He knows where that soil ends up too. He discovered this quite by chance, three weeks ago when he called in at Jimmy Mwangi’s for a glass of home brew, something he did not usually do. As he stepped into the bar, there on the T.V. was a scene that stopped him in his tracks. An aeroplane was flying over the Tana Delta, and filming the vast red slick as it spread into the Indian Ocean. It did not take him long to realize that this was the outpouring of their very own river that rose in the High Rift hills; their own good earth flowing into the sea. The image of a severed artery sprang to mind. He began to feel faint. And that is when he knew. The homeland he had fought for in his youth was simply bleeding to death – kwisho and bye-bye. He turned on his heel and went home without ordering the drink.

Even now, recalling that scene gives him a stabbing feeling in his guts. He hurries onwards. When he reaches the drier ground of the hillside path he strides out, sidestepping the chickens coming the other way. (How the devil have they got out?) But there’s no time to think about that now. He throws back the wicket gate at the end of the path, takes the long-drop key from his trouser pocket, and steps into the field. But as lifts his hand to the place where the door should be, he finds there is no lock to open. No door either. Winston’s hand hangs in space. The latrine is gone. The ground it stood on too. Nothing left but a bloody mud slick.

It takes another second to sink in. Ngai, help him. Now he knows what the jigger meant. His life’s work is gone – the plots of coffee, tea, maize, the terraced banks of cattle grass – all swept away by a massive landslide from the hills above. Only the red subsoil remains. And something else. A big rusty egg lying in the dirt where the latrine should be.

Winston drops his trousers just in time. Dear Lord. Then finishing fast, he runs to warn Rahab. He knows what that giant egg can do. Forty-four years it must have been lying there on his farm. Forty-four years waiting to blow.

‘Rahab. Woman. Move!’


Losing Kui -Final

Available in Kindle at:




Secrets, conspiracies, tragedy, dark comedy – a fast-paced novella of interwoven tales set somewhere in East Africa

Things are going from bad to worse in Ingigi village. No one knows why five-year old Kui has gone missing. Nor does Sergeant Njau want to find out. He has his own problems, pressing matters that are far from legal. Then there is the endless rain. Will it never stop? Some Ingigi folk think it means the end of the world. Old man, Winston Kiarie, has other ideas. He senses some man-made disaster, and when it happens, it is worse than his worst imaginings. The fierce storms are causing landslides and throwing up British bombs, unexploded for forty years. Their discovery is giving the Assistant Chief ideas: how to make himself very rich. And then there’s young Joseph Maina and the primary school drop-outs thinking they have found treasure, and about to do something very foolish. Meanwhile, is anyone looking for Kui?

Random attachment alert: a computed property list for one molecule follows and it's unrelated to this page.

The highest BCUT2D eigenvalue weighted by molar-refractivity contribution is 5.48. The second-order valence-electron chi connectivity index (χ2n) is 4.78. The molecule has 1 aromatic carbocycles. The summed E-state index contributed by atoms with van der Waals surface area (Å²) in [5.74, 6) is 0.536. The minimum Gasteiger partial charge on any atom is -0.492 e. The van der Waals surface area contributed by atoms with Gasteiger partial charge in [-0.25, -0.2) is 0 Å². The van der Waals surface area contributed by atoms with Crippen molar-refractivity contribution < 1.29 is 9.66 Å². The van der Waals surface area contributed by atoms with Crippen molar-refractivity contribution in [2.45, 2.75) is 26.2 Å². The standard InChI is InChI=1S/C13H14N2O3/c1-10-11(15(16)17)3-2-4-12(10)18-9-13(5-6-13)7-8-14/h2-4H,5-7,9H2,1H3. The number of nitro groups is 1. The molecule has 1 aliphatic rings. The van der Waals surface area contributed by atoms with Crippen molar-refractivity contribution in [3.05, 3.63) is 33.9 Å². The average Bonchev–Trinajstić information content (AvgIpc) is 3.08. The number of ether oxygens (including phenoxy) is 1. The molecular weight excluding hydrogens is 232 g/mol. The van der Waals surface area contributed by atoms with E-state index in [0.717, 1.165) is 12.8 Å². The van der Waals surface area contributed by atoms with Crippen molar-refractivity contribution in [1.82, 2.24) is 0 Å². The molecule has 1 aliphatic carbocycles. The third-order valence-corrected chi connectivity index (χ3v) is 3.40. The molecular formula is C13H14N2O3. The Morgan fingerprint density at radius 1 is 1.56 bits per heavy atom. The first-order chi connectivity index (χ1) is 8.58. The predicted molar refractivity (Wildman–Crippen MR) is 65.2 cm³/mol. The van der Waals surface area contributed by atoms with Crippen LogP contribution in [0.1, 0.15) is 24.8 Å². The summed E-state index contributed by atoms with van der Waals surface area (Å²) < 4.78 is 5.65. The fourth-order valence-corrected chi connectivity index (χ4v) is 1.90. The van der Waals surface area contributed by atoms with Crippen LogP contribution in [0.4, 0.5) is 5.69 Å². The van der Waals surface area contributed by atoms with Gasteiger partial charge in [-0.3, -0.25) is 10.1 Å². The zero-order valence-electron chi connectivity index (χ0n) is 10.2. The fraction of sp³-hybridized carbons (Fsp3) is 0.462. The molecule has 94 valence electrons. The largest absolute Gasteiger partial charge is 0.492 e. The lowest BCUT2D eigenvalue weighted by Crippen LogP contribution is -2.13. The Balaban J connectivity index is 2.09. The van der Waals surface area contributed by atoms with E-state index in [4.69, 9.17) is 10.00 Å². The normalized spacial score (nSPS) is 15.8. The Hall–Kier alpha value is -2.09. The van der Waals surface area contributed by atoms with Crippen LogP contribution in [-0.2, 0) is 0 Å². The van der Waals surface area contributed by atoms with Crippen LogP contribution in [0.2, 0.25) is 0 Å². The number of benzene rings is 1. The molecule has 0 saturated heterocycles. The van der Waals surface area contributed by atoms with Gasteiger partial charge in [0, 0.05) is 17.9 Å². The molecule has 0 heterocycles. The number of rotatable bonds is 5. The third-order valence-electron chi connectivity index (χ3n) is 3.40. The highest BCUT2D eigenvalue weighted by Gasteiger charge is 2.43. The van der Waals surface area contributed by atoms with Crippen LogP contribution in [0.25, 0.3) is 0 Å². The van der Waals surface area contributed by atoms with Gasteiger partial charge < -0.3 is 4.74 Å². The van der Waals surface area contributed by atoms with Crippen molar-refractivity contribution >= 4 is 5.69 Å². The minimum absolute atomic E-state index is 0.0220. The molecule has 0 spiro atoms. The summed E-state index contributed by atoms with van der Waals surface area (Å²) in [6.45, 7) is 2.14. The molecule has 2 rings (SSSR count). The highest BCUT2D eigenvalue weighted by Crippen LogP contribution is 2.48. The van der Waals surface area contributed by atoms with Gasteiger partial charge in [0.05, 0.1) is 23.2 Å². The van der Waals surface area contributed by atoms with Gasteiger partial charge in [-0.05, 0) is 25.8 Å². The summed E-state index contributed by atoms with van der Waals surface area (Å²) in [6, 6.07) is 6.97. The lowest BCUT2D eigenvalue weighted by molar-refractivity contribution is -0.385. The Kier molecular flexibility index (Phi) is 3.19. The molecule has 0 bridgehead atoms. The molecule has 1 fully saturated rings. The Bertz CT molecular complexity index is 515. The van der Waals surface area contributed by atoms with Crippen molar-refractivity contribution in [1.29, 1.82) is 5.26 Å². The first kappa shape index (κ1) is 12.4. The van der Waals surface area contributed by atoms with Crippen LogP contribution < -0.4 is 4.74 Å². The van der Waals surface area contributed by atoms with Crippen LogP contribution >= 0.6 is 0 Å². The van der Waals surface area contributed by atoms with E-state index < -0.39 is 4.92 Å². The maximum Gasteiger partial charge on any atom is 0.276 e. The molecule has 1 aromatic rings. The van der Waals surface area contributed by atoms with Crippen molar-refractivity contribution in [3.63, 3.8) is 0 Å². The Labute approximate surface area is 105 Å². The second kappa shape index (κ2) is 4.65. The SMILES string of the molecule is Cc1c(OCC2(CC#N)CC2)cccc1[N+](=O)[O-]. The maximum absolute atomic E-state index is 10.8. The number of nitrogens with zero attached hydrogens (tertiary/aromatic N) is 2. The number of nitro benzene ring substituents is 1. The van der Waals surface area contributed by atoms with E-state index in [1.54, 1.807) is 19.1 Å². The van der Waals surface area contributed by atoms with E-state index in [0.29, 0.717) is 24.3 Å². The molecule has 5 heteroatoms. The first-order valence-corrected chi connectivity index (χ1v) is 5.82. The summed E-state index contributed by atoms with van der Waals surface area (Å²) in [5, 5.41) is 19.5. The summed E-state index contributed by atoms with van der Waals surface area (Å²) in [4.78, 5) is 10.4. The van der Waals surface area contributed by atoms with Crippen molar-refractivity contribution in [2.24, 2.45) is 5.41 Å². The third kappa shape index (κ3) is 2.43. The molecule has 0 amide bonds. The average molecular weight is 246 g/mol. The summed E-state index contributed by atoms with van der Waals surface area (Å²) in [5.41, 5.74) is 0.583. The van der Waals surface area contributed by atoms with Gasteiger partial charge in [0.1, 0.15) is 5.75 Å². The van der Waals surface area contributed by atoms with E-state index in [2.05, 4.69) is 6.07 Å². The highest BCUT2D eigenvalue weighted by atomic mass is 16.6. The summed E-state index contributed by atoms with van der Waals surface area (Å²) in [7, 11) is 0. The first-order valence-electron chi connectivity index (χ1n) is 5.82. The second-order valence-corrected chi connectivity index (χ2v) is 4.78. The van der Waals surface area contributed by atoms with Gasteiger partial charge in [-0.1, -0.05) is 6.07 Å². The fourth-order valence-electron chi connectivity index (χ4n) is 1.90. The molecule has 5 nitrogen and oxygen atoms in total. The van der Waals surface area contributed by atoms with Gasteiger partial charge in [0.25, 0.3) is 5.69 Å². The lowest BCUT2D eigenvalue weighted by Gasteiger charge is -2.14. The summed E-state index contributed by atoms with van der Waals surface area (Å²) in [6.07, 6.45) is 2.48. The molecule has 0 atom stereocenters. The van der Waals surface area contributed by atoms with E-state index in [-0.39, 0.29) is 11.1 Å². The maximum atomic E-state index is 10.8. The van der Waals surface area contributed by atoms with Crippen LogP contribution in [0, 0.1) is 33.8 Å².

Available also on ePub Bud for Nook, iPod/iPhone etc HERE 

© 2014 Tish Farrell


Strawberry & Rhubarb Cordial



This photo did not involve much travel on my part, only a tramp across the field to my allotment where the juicy, chin dribbling strawberry season has just begun.  Nor am I being very original since I posted this recipe this time last year. But on the basis that many of you may have missed it, or forgotten it – here it is again. Also since the previous posting I have indeed tested it (several times) with prosecco  and can thus confirm that it does beat a bellini hands down. I froze some of the cordial too, and it was still just as delicious in our Christmas cocktails. I also think you could churn it in an ice cream maker and make a delicious sorbet, or turn it into ice lollies or lovely pink ice cubes to drop into champagne. Here it is then:


Strawberry and Rhubarb Cordial

4 sticks of rhubarb chopped

300 gm/10 oz ripe strawberries, hulled and cut in half

320gm/11oz caster sugar

1 litre/1.75 water

juice of 2 lemons

Place the fruit in a heavy based pan, add sugar and simmer on low heat for 10 minutes until the fruit begins to soften.  Add water and increase the heat slightly. Cook gently for a further 15 minutes until the fruit is completely soft.

Leave to cool then strain through a sieve, pressing the pulp into the syrup. Add lemon juice and store in the fridge.  For non-alcoholic moments, dilute with chilled sparkling water, and add a sprig of mint.



copyright 2014 Tish Farrell